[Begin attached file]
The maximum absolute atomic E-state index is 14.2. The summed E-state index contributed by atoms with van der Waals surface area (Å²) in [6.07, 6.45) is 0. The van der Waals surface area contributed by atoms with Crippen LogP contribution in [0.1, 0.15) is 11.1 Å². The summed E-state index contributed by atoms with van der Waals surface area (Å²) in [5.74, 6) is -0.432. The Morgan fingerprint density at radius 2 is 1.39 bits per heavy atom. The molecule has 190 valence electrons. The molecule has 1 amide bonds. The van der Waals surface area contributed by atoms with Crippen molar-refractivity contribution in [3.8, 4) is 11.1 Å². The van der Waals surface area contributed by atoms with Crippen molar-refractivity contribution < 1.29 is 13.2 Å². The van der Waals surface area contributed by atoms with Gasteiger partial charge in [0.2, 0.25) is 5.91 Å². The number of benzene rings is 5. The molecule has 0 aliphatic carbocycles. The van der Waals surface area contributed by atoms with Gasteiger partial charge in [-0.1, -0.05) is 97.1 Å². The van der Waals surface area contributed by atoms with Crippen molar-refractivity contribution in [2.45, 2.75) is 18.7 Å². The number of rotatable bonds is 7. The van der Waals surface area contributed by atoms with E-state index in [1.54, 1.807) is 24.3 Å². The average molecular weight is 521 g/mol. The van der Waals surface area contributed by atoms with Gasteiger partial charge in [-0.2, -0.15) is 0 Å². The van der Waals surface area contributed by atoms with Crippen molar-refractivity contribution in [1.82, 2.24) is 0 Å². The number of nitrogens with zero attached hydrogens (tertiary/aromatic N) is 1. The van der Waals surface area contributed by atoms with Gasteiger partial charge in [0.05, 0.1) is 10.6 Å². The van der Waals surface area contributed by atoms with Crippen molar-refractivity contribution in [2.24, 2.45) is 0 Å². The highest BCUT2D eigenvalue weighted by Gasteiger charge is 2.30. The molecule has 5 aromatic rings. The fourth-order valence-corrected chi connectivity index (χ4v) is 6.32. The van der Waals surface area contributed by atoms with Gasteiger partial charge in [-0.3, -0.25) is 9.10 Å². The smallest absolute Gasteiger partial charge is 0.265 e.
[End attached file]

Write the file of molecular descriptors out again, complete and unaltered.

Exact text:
The maximum absolute atomic E-state index is 14.2. The summed E-state index contributed by atoms with van der Waals surface area (Å²) in [6.07, 6.45) is 0. The van der Waals surface area contributed by atoms with Crippen LogP contribution in [0.1, 0.15) is 11.1 Å². The summed E-state index contributed by atoms with van der Waals surface area (Å²) in [5.74, 6) is -0.432. The Morgan fingerprint density at radius 2 is 1.39 bits per heavy atom. The molecule has 190 valence electrons. The molecule has 1 amide bonds. The van der Waals surface area contributed by atoms with Crippen molar-refractivity contribution in [3.8, 4) is 11.1 Å². The van der Waals surface area contributed by atoms with Crippen molar-refractivity contribution < 1.29 is 13.2 Å². The van der Waals surface area contributed by atoms with Gasteiger partial charge in [0.2, 0.25) is 5.91 Å². The number of benzene rings is 5. The molecule has 0 aliphatic carbocycles. The van der Waals surface area contributed by atoms with Gasteiger partial charge in [-0.1, -0.05) is 97.1 Å². The van der Waals surface area contributed by atoms with Crippen molar-refractivity contribution in [2.45, 2.75) is 18.7 Å². The number of rotatable bonds is 7. The van der Waals surface area contributed by atoms with E-state index in [1.54, 1.807) is 24.3 Å². The average molecular weight is 521 g/mol. The van der Waals surface area contributed by atoms with Gasteiger partial charge in [-0.2, -0.15) is 0 Å². The van der Waals surface area contributed by atoms with Crippen molar-refractivity contribution in [1.82, 2.24) is 0 Å². The number of nitrogens with zero attached hydrogens (tertiary/aromatic N) is 1. The van der Waals surface area contributed by atoms with Gasteiger partial charge in [0.05, 0.1) is 10.6 Å². The van der Waals surface area contributed by atoms with Crippen molar-refractivity contribution in [2.24, 2.45) is 0 Å². The highest BCUT2D eigenvalue weighted by Gasteiger charge is 2.30. The molecule has 5 aromatic rings. The fourth-order valence-corrected chi connectivity index (χ4v) is 6.32. The van der Waals surface area contributed by atoms with Gasteiger partial charge in [-0.3, -0.25) is 9.10 Å². The smallest absolute Gasteiger partial charge is 0.265 e.